Technology and Teaching – Teaching with the Yamaha EAD10

A few months ago I started to see ads for the Yamaha EAD10, some form of new drum gadget that was supposed to make your kit sound better. Instantly I knew I wanted to see how that would effect the teaching studio.


EAD stands for Electric Acoustic Drum, and the system essentially consists of a sensor unit and a brain, or “main unit” as Yamaha calls it, to process those signals. The unique portion of this setup is the sensor unit, housed in a heavy duty cube, and consisting of a stereo microphone AND a drum trigger. It looks kind of like a borg cube. The unit clips to the bass drum, which places the microphone centrally to the kit as well as activating the trigger when the bass drum is played.

The sensor is connected to the back panel of the main unit via a set of stereo cables. The sensor is not the only trigger the main unit can handle, as It has expansion for a snare trigger and even two electronic drum pads. Also here on the back panel is an AUX IN connection, and the MAIN OUTs. There is also a jack for a footswitch, which depending on the type can turn the unit on or off, control the volume, or trigger sounds. It will work with not only your hihat controller footswitch, but probably any old piano or keyboard footswitch you have lying around. As for these USB ports, we’ll come back to them later.

The front panel has a display, a handful of controlling buttons, and 6 control knobs. The main unit processes the signals in settings known as “Scenes.” The three components of each scene are the triggered sounds, the effects, and the reverb. The balance of each is easily controlled by the three knobs labeled for each. The other knobs on the front are the scene knob, used to easily switch between the scenes, the audio/click knob used to adjust the overall volume of other audio and the built in metronome, and the master volume knob. Yamaha has included 50 pre-programmed scenes, but left space for 200 user settings.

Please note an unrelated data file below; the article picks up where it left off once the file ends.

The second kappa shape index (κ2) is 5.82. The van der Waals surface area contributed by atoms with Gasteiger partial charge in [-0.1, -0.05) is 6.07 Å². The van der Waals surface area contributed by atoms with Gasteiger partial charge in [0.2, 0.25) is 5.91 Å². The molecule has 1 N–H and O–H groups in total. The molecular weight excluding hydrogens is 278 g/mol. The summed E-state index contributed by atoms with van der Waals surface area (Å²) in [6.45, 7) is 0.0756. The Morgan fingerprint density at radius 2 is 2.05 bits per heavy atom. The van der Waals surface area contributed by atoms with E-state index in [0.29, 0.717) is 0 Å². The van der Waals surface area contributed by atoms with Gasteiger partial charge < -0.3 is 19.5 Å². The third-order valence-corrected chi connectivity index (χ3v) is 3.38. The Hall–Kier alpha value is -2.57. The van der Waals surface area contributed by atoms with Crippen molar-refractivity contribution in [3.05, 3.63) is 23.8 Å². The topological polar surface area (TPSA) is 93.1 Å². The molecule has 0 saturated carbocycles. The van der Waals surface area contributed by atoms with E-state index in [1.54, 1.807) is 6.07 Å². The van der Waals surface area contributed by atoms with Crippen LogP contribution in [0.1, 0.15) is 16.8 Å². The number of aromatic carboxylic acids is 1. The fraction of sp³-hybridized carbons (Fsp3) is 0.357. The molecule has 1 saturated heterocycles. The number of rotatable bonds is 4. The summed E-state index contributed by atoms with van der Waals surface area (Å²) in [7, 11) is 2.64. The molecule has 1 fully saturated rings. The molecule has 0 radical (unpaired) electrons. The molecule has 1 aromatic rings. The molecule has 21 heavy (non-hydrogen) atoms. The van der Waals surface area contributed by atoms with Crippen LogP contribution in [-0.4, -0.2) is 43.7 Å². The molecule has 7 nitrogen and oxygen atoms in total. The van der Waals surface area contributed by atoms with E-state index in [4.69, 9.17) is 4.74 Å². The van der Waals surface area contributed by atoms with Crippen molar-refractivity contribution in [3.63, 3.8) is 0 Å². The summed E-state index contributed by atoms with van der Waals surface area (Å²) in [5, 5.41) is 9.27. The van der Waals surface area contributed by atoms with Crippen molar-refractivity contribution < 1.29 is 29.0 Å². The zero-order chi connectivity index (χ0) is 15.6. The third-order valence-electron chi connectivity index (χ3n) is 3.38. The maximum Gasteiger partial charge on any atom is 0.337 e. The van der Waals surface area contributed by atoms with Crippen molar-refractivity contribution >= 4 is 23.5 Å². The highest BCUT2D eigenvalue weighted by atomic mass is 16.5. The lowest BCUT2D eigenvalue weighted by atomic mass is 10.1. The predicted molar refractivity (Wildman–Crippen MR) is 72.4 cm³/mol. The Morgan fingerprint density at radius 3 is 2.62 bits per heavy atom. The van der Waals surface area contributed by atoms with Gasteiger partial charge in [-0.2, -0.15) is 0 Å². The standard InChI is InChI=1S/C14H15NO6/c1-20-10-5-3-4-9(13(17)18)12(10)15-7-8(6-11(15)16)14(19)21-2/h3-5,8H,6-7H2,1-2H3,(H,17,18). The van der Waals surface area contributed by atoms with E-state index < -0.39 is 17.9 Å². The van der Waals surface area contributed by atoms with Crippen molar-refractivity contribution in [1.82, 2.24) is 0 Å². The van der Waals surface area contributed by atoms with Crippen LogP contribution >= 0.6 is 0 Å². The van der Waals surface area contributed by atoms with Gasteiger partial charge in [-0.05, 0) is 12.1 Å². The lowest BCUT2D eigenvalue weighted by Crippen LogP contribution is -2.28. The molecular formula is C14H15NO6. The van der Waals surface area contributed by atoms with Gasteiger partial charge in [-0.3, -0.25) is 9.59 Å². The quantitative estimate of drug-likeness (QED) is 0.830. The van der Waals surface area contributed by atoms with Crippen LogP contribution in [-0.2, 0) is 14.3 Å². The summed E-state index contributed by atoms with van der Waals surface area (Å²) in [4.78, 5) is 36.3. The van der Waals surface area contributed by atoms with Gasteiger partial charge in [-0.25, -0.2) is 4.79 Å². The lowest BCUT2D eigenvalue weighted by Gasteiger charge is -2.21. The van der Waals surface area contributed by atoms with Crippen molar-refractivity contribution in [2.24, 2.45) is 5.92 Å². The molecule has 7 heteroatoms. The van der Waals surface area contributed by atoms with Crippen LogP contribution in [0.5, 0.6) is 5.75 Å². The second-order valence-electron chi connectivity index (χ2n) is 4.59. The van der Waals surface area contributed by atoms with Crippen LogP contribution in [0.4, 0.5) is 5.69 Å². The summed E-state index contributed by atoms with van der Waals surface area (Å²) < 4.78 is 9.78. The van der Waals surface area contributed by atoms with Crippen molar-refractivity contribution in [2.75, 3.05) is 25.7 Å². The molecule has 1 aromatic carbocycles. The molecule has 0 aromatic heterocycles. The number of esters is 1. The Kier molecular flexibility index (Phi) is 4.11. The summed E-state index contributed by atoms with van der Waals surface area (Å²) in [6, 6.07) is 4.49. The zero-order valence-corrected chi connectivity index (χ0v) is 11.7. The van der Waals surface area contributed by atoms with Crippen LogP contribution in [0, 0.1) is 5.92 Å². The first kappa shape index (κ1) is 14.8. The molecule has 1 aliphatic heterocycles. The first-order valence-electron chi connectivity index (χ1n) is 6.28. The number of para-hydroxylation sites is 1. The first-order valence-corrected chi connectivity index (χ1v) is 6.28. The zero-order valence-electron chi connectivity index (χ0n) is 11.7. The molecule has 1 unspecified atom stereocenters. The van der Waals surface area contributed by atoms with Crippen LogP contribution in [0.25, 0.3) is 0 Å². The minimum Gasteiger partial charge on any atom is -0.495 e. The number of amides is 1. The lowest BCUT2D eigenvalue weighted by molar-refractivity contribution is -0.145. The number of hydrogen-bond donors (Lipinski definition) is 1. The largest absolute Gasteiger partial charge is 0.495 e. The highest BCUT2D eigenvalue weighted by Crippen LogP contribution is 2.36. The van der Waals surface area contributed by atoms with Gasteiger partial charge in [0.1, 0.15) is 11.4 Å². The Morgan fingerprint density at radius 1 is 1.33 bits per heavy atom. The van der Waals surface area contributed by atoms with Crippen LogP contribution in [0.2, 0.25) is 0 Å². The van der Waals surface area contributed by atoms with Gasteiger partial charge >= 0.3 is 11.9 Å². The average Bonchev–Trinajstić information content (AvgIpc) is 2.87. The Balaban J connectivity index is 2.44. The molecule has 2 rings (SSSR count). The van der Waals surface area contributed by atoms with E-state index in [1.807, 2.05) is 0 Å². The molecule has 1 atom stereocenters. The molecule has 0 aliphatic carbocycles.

The main unit comes equipped with a multitude of kick and snare samples already in it, as well as many other sounds, totaling 757 samples, but if none of those are to your liking you can import your own as well through the USB port on the back.

A thoughtful feature is separating the idea of “effects” from “reverb” allowing the user to shape the tone of their mix with the effects before putting it into a space. There are 21 separate available mic effects and 10 trigger effects. These range from simple compression, to distortion, modulation, phasers, wahs, and tempo dependent delays. There are also 11 separate reverbs built into the unit.

Using the EAD10 on a Muffled Kit

Many, if not most private instructors that teach out of a studio have to teach on a kit that has been muffled in some way. These are of course unideal conditions pedagogically because it creates an unrealistic situation where the student misses out on the tone and dynamics of the drumset. They learn all of the coordination, but none of the sound or feel. One of the first things that intrigued me about the EAD10 was the possibility that it could give the muffled kit more life.